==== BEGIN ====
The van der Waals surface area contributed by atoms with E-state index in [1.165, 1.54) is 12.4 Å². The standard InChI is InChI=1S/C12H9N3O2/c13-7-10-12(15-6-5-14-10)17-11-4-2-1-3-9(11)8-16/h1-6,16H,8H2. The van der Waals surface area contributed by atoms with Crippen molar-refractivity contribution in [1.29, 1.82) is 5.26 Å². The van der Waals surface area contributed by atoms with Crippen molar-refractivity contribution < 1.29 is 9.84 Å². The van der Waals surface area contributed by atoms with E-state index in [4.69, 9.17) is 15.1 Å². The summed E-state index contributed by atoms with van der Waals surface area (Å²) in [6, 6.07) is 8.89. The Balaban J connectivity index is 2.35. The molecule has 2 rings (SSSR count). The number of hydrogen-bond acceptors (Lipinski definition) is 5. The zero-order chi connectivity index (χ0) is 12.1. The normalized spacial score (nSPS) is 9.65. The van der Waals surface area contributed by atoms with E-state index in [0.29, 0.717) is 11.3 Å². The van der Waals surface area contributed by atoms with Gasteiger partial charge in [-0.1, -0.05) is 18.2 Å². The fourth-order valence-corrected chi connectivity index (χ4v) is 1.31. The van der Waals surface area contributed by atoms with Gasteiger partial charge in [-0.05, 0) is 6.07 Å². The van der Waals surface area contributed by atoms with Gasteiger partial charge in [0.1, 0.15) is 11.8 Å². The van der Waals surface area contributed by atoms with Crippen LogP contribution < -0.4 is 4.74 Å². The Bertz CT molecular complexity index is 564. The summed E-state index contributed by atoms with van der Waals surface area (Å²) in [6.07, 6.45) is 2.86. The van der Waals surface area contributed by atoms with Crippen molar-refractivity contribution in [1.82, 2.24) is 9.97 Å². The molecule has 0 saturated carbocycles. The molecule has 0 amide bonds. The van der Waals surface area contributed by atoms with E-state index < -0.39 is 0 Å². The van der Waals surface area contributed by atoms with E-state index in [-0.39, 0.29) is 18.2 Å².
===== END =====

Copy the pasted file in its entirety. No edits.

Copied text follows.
The van der Waals surface area contributed by atoms with E-state index in [1.165, 1.54) is 12.4 Å². The standard InChI is InChI=1S/C12H9N3O2/c13-7-10-12(15-6-5-14-10)17-11-4-2-1-3-9(11)8-16/h1-6,16H,8H2. The van der Waals surface area contributed by atoms with Crippen molar-refractivity contribution in [1.29, 1.82) is 5.26 Å². The van der Waals surface area contributed by atoms with Crippen molar-refractivity contribution < 1.29 is 9.84 Å². The van der Waals surface area contributed by atoms with E-state index in [4.69, 9.17) is 15.1 Å². The summed E-state index contributed by atoms with van der Waals surface area (Å²) in [6, 6.07) is 8.89. The Balaban J connectivity index is 2.35. The molecule has 2 rings (SSSR count). The number of hydrogen-bond acceptors (Lipinski definition) is 5. The zero-order chi connectivity index (χ0) is 12.1. The normalized spacial score (nSPS) is 9.65. The van der Waals surface area contributed by atoms with E-state index in [0.29, 0.717) is 11.3 Å². The van der Waals surface area contributed by atoms with Gasteiger partial charge in [-0.1, -0.05) is 18.2 Å². The fourth-order valence-corrected chi connectivity index (χ4v) is 1.31. The van der Waals surface area contributed by atoms with Gasteiger partial charge in [-0.05, 0) is 6.07 Å². The van der Waals surface area contributed by atoms with Gasteiger partial charge in [0.1, 0.15) is 11.8 Å². The van der Waals surface area contributed by atoms with Crippen LogP contribution < -0.4 is 4.74 Å². The Bertz CT molecular complexity index is 564. The summed E-state index contributed by atoms with van der Waals surface area (Å²) in [6.07, 6.45) is 2.86. The van der Waals surface area contributed by atoms with Crippen molar-refractivity contribution in [1.82, 2.24) is 9.97 Å². The molecule has 0 saturated carbocycles. The molecule has 0 amide bonds. The van der Waals surface area contributed by atoms with E-state index < -0.39 is 0 Å². The van der Waals surface area contributed by atoms with E-state index in [-0.39, 0.29) is 18.2 Å².